2. Flap Steak
Of all the budget-friendly cuts of beef, flap steak is considered one of the most versatile. In many regions, you may also encounter flap steak going by its French name, bavette, flap meat, or sirloin tip.
Essentially, it’s a thin, lean, and coarse-grained cut taken from the cow’s bottom sirloin, which is the same area that the popular tri-tip comes from.
In contrast to its affordable price, this underdog from the beef world is known for its wonderful beefy, rich flavor in its own right. The texture is somewhat perfectly balanced between lean and fatty meat.
Similar to the skirt, flap meat benefits from marinating. It’s really at its best when cooked by a dry heat method such as pan-searing, broiling, and grilling, as long as the heat is high.
After cooking, I recommend letting the meat rest for 10 minutes for best results. Then, the trick to making this cut easier to chew is to slice it across the grain thinly.
On the downside, flap steak tends to lack the skirt’s tenderness and prominent flavor. But you can make the best out of it by soaking it in the right ingredients and cooking it properly when there’s no skirt steak on hand.
3. Ribeye Steak
Fingers crossed, ribeye steak claims its throne as the epitome of steak flavor to most steak lovers worldwide. Take a trip to the meat shop, butcher, or any grocery store, and it’s impossible not to come across this popular cut.
Texture-wise, ribeye has incredible fat marbling, which explains why it’s such a juicy, tender, and chock full of flavors part in the beef. As its name implies, the cut comes from the rib portion of a cow.
As far as flavor is concerned, ribeye delivers in every bite. It offers a strong yet well-balanced taste that’s so moist, rich, and satisfying when properly cooked. Each bite tastes like a heavenly balance of creaminess and rich beefy flavor.
An all-rounder cut, ribeye works well in any recipe that incorporates skirt. For such a marbled cut, rib eye is best served medium-rare or medium. Whether you pan-sear it on a hot skillet or on the grill, it’ll leave you drooling in minutes.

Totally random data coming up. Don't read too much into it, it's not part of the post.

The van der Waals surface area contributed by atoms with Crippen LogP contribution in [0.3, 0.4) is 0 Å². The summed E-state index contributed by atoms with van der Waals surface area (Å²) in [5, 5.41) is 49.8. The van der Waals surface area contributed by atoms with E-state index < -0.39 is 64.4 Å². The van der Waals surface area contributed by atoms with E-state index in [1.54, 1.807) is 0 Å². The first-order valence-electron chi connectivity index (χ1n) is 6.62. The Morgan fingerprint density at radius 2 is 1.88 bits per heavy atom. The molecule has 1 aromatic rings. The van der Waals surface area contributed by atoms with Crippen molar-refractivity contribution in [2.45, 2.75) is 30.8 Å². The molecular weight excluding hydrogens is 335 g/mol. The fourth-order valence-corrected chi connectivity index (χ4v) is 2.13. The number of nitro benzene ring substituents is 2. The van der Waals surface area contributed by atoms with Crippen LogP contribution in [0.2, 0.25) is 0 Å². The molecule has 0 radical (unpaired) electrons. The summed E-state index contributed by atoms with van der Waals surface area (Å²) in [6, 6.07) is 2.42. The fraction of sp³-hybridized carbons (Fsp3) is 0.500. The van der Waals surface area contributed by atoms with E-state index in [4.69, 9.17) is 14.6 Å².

More often than not, you don’t have to do anything other than add a pinch of salt and pepper before you cook it. A quick turn on the grill is all you need. And you can always pair it with mouth-watering BBQ side dishes to round out your summer cookout.
If you’re inexperienced with cooking ribeye, keep in mind that the steak is prone to flaring up due to its high-fat content. (1) Thus, it’s important to keep an eye on it during the cooking process.
Compared to skirt steak, ribeye is undoubtedly more expensive. It owns a special place in most high-end steakhouses and restaurants. This way, you should take their price difference into consideration when planning to switch to ribeye for your meals.
This is how the world-famous chef Gordon Ramsay cooks his ribeye steak!
4. Beef Tenderloin
Another fancy cut of beef that steak enthusiasts can’t get enough of is that beef tenderloin widely prized as the most tender steak. It also goes by different names such as filet mignon, eye fillet, and fillet around the world.
Tenderloin refers to the long, thin muscle located within the loin. This cut is so soft, rich, and retains its tenderness when cooked, which is why many steak lovers are willing to pay top dollar for it.
That being said, tenderloin isn’t at all without its problems. On its own, the steak isn’t very flavorful. Therefore, it’s usually paired with gravy or some bacon for extra dimensions of flavors.
A well-kept secret to nailing this steak is to cover its surface with a thin layer of salt, herbs, and crushed garlic. When cooking, the lack of fat means that the meat cooks up much faster than the skirt and is more susceptible to drying out.
Good steaks always start with good seasoning. Tenderloin can be taken to a new level with a good spice rub that adds loads of flavors to it. As told from the name, the cut works well in recipes that require tender meat such as braises and casseroles.
Generally speaking, tenderloin has to be one of the most expensive steaks around. If you’re looking for a fancy skirt steak stand-in that can take center stage at a holiday feast or a romantic meal for two, this should be it.
5. Hanger Steak
Some folks may say that hanger steak is a wonderful marriage between ribeye and tenderloin. And they’re not wrong! Hanger steak combines that juicy, melt-in-your-mouth tenderness with a rich, beefy flavor that makes every bite a pleasure.
In fact, butchers used to keep this meat for themselves for its rich flavor, hence its other name, butcher steak. Similar to skirt steak, the hanger is taken from the cow’s diaphragm or plate.
In terms of texture, hanger steak shares many things in common with its skirt counterpart. It’s grainy and super tender with a good amount of marbling.
Hanger steak is a heavenly cut for meat-eaters who love an intensely beefy flavor. Although a thin cut, it’s rich, robust, and often with a hint of iron flavor that makes each bite even more hearty and full.